I don’t use the feature that talks to me and shows an animated facsimile of where I am on the road. I find that distracting. But then, I have decades of practice consulting paper maps, and the GPS as I use it is essentially an improved version thereof. I tap in the destination address before I’m out of the driveway, give it a quick once-over, and head on down the road. I consult it again as I approach the destination, so I don’t zig where I ought to zag.

    I can’t recall the last time I asked for or gave driving directions. Everybody with a smartphone (which is just about everybody these days) has GPS.
     
  13. Hercule

    Hercule Practically Family

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    Sad to see it become a crutch though. It seems that few these days have any real sense of direction.
     
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  14. LizzieMaine

    LizzieMaine Bartender

    I've never owned a car with a GPS, never owned a cell phone, never used anything to find my way around but maps and notes jotted down on a piece of paper. I've ridden in GPS-equipped cars, though, and I know having one with that irritating voice would drive me absolutely insane before I got to the end of my street. It would be like having my mother sitting there next to me.
     
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  15. Hercule

    Hercule Practically Family

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    While I would tend to agree, my issue is that I want more lead time in the directions than GPS voice gives, and often I'll take a turn when I know better that the route being given. It's funny to see the GPS give up at that point.

    A GPS equipped car can indeed be a godsend when renting a car in an unfamiliar city. We flew into Boston and rented a car to go down to the cape to meet up with my family for my father's 80th birthday. The GPS's "go home" feature was VERY much appreciated in that instance.
     
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  16. LizzieMaine

    LizzieMaine Bartender

    Someday that emu is going to go on a rampage and peck Doug to a pulp, and on that day, I for one shall rejoice." "Liberty liberty liberty..."

    As long as we're slagging crappy TV commercials, I submit those strictly-from-hunger spots that poor facelifty Joe Namath is doing for some shady Medicare supplemental insurance scam. What's the matter, Broadway, didn't invest well?

    And then there's that "it's not a spy movie, it's a Nissan commerical" skinny smug vocal-fry gal. Keep your eyes on the road, stupid. "Tick tock!"
     
  17. Edward

    Edward Bartender

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    Reminds me of my London A to Z. When I first moved here, everyone had one and it was superb. I don't think I've bought an updated edition now since 2008ish, because I've had maps on my phone since. I've even found my way walking hours across Beijing with a phone, which was tremendous. I don't use it too often as a matter of course, but it's wonderful to have the confidence to know that it will generally see me ok if I do wander off the beaten.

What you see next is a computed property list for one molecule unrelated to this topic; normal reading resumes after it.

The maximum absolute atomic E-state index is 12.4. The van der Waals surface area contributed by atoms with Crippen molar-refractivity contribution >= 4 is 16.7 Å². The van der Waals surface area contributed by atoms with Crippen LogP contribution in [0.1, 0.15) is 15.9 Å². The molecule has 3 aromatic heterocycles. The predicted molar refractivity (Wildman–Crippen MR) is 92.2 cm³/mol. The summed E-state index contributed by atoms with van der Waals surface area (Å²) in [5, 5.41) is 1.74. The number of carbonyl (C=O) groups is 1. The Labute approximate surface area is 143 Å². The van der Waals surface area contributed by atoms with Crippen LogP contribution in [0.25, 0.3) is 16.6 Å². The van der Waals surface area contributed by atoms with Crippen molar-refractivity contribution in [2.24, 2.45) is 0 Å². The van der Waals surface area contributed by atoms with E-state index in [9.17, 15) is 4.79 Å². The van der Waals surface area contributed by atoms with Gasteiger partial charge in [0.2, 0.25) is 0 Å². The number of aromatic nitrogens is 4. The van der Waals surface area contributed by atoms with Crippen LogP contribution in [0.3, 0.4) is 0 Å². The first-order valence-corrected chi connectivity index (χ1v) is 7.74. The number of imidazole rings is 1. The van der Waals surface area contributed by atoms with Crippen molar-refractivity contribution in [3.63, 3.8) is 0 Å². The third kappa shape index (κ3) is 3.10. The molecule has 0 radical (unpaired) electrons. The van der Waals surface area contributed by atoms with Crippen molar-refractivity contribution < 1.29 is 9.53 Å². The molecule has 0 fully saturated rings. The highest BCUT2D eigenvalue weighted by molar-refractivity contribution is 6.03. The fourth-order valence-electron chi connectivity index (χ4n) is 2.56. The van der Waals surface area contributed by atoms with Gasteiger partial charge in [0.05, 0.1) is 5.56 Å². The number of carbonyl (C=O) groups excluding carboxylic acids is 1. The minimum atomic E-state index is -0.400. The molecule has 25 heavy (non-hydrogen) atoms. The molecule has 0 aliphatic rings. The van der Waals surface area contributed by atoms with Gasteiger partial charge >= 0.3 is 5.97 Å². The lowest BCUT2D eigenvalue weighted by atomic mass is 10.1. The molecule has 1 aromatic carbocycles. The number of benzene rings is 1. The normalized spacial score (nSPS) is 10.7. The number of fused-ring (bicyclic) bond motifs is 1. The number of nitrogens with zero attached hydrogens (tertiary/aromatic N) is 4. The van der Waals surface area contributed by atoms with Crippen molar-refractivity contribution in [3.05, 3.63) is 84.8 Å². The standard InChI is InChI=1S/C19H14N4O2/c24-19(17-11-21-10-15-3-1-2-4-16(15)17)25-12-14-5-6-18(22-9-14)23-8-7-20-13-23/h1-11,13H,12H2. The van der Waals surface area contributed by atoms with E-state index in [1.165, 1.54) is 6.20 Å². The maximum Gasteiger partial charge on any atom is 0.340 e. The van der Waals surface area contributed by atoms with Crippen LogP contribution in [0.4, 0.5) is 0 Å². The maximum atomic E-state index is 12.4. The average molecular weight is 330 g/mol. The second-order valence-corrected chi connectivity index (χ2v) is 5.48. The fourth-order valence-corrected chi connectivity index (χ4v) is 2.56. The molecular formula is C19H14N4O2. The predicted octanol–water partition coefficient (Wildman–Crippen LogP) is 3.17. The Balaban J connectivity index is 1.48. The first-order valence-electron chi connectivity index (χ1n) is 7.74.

18. tonyb

    tonyb I'll Lock Up

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    There is a certain mental discipline that’s becoming less necessary. It spills over into other aspects of our existence. It frightens me when I hear serious speculation of a post-literate humanity. It doesn’t seem nearly so far-fetched as it did just a few years ago.
     
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  19. LizzieMaine

    LizzieMaine Bartender

    I've had this discussion with people -- I know quite a few folks who would consider themselves well-read, but most of their "reading" comes from audiobooks. These certainly have their place, but my argument is that having a book read to you is not the same as reading a book. When you're listening to a reading, you're taking in the reader's own perspective on the material along with it, conveyed in the pacing and the inflection of the words. Those are as much a creative choice on the part of the reader as the selection of the original words by the writer -- and they may not be the same choices or interpretations that you yourself would make in actually reading the words off the page yourself. It's a subtle difference, but it can be a very telling one -- especially in audiobooks dealing with history or controversial subjects, or even in the way we interpret fiction.

    How many layers of interpretation do we want as we "consume our content?"
     
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  20. Turnip

    Turnip One Too Many

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    I use my Navi quite frequently when driving around in Europe. There’s no better way for me to find a hotel or B&B ...I booked in a completely unknown city I drive to for first time in life, especially in southern Europe or huge cities like Paris, Amsterdam, Copenhagen...

    On the other side I never listened to an audiobook and have to confess I read a lot.